the gun may have lacked trigger locks or other child safety features, but there isn't any law requiring them in the state of florida. despite the prosecution's implication to the contrary, the gun distributor sold a perfectly legal gun that satisfied all state requirements.
what's sad about this case to me is that if any of the prosecution's charges or implications had been true, mr. grunow would probably be alive today. honestly, though, that isn't what bugs me the most. what bugs the most is that there is a depressingly large, stupid segment of the american public who probably sees nothing wrong with this verdict. they are thrilled on behalf of the widow and the 1.2 million the jury awarded her from the gun distributor. and even if they were smart enough to see that the gun distributor did absolutely nothing wrong, and has no more control over what is done with a legally purchased handgun than a car salesman does over what roads i drive down once i've purchased my vehicle, they probably still wouldn't care. after all, it feels right, doesn't it? gun distributors just have to be evil, don't they? and they've got lots of money--so why not give some to this suffering widow? that isn't justice: it's blind vengeance, and even as far as blind vengeance goes it's very poorly aimed.
"well locdog, that really sucks. but what are you gonna do. say, you said that the gun distributor only paid 5%. who paid the rest?"
funny you should ask.
The jury said Grunow's family should get $24 million from the three parties. The school board was told to pay her $10.8 million, and the family friend was told to pay $12 million.
what was the school board supposed to have done that they didn't do, i wonder. subject the kids to strip searches? bomb-sniffing dogs, perhaps? airport security screeners with wands and x-rays? was the school superintendent supposed to have thrown himself in front of the bullets like a secret service agent? maybe the teacher should have been keeping his own handgun spring-clipped beneath his desk.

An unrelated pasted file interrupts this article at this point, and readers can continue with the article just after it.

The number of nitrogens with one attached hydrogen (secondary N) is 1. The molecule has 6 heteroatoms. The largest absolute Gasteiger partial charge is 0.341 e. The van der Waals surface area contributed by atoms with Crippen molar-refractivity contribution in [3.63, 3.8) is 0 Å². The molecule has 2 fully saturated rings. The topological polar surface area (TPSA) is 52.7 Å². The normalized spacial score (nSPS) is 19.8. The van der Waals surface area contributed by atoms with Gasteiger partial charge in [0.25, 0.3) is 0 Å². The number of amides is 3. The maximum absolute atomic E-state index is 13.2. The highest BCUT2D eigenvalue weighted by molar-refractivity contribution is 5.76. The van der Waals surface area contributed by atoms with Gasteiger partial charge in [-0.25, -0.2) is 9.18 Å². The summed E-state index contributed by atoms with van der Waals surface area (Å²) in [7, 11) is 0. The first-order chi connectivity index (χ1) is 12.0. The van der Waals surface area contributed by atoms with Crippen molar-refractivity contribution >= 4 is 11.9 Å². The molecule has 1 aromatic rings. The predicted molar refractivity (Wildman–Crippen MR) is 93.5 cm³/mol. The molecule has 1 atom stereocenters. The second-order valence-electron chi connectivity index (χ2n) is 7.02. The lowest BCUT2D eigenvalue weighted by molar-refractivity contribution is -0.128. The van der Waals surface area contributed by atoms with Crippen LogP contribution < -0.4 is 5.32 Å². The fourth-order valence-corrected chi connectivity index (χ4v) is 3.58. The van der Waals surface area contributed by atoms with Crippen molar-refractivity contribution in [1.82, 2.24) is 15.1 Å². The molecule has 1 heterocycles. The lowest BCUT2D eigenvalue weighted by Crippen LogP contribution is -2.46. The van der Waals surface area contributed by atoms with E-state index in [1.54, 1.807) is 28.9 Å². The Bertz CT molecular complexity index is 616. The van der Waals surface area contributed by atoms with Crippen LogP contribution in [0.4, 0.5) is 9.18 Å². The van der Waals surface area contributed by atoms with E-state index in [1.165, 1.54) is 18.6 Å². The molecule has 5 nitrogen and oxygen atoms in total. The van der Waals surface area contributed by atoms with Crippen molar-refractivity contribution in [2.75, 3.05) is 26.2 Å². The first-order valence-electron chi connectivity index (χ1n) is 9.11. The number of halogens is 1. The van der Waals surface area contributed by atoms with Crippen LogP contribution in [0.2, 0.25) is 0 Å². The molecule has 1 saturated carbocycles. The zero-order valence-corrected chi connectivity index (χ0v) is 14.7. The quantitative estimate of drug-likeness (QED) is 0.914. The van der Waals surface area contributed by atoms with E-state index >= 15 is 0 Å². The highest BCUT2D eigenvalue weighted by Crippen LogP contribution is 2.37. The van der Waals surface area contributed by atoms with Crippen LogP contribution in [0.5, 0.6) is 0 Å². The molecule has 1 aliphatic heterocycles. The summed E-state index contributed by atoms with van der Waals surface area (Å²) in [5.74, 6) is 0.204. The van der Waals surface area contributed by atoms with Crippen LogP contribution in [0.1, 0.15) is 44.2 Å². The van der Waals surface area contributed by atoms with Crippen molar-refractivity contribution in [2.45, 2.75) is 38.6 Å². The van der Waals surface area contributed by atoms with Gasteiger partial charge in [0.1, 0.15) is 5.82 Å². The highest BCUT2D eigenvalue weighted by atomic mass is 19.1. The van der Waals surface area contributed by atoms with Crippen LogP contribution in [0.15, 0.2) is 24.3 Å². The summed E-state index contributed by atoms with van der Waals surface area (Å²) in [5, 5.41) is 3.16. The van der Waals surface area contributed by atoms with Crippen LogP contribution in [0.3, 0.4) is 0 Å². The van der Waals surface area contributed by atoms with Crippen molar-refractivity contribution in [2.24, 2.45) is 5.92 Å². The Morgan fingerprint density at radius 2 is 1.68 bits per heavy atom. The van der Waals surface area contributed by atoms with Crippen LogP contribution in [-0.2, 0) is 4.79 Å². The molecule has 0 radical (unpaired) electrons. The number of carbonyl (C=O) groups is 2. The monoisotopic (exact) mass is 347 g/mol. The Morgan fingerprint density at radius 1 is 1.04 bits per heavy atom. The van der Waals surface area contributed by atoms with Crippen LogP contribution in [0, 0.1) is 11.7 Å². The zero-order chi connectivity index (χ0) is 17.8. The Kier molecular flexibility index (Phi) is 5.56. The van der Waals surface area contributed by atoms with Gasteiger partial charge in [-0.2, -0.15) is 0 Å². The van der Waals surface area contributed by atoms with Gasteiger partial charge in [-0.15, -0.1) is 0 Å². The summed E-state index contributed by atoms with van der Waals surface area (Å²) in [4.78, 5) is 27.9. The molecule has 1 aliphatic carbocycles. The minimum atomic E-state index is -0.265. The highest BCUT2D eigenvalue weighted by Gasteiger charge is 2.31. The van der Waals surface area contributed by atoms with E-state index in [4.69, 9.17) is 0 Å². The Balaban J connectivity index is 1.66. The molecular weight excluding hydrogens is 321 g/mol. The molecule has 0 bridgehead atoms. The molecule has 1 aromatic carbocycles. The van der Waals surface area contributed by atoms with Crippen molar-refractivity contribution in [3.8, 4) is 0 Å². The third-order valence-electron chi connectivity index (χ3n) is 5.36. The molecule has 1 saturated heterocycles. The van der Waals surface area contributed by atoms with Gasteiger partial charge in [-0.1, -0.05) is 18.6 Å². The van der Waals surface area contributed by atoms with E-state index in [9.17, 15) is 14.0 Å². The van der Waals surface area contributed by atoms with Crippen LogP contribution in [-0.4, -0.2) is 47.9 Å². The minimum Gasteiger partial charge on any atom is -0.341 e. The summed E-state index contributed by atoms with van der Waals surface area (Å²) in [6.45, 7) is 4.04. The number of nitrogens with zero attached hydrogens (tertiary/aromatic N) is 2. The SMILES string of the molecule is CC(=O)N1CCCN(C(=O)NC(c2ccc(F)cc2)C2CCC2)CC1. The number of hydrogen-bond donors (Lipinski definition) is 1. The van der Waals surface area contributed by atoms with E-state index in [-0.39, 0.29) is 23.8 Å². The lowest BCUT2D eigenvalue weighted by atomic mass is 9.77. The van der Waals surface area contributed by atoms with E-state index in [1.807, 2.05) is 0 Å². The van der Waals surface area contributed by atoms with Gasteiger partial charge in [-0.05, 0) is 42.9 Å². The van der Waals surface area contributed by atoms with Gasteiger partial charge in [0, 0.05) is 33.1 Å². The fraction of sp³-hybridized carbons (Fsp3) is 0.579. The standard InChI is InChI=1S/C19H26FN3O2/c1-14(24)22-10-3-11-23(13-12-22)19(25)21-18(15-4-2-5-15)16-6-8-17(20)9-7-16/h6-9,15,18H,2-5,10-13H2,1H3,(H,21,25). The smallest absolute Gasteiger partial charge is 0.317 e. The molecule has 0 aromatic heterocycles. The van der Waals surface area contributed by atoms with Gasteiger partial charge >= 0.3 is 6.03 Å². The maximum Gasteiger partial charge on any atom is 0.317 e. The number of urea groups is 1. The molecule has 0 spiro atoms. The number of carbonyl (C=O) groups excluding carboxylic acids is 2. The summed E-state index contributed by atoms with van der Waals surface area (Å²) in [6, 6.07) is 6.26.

and what, exactly, did the "family friend" do wrong? he has to pay more money than anyone--12 million dollars--for being the victim of a theft? it doesn't matter if the gun was in his drawer or not: a fourteen year old kid who commits theft and then murder, and both with premeditation and forethought of malice, is a helluva lot different than a four year old who finds daddy's pistol and accidentally negates the family dog. in case any of you are wondering, locdog's got a twelve gauge within easy reach of the bed and likes it that way. very much.
The jury didn't find any liability for Nathanial Brazill, who pulled the trigger.
i'll let you make up your own rant on that last one. turns out the kid's all ready in jail for the next 28 years, so at least that's something. actually, no, it isn't. if i was emperor of the universe, i'd probably have had settled things this way:
1. the persons who are most responsible for this murder, the parents of mr. nathan brazill, would each do 28 years hard time.
2. little nathan would be required to become a high school teacher. in harlem.
3. for as long as nathan survives his tour of duty, half of his income will go to the widow he created, a quarter to the man he robbed, and the rest will probably be sufficient to cover his NRA dues. let him learn what a gun is for, and how a real man uses one responsibly.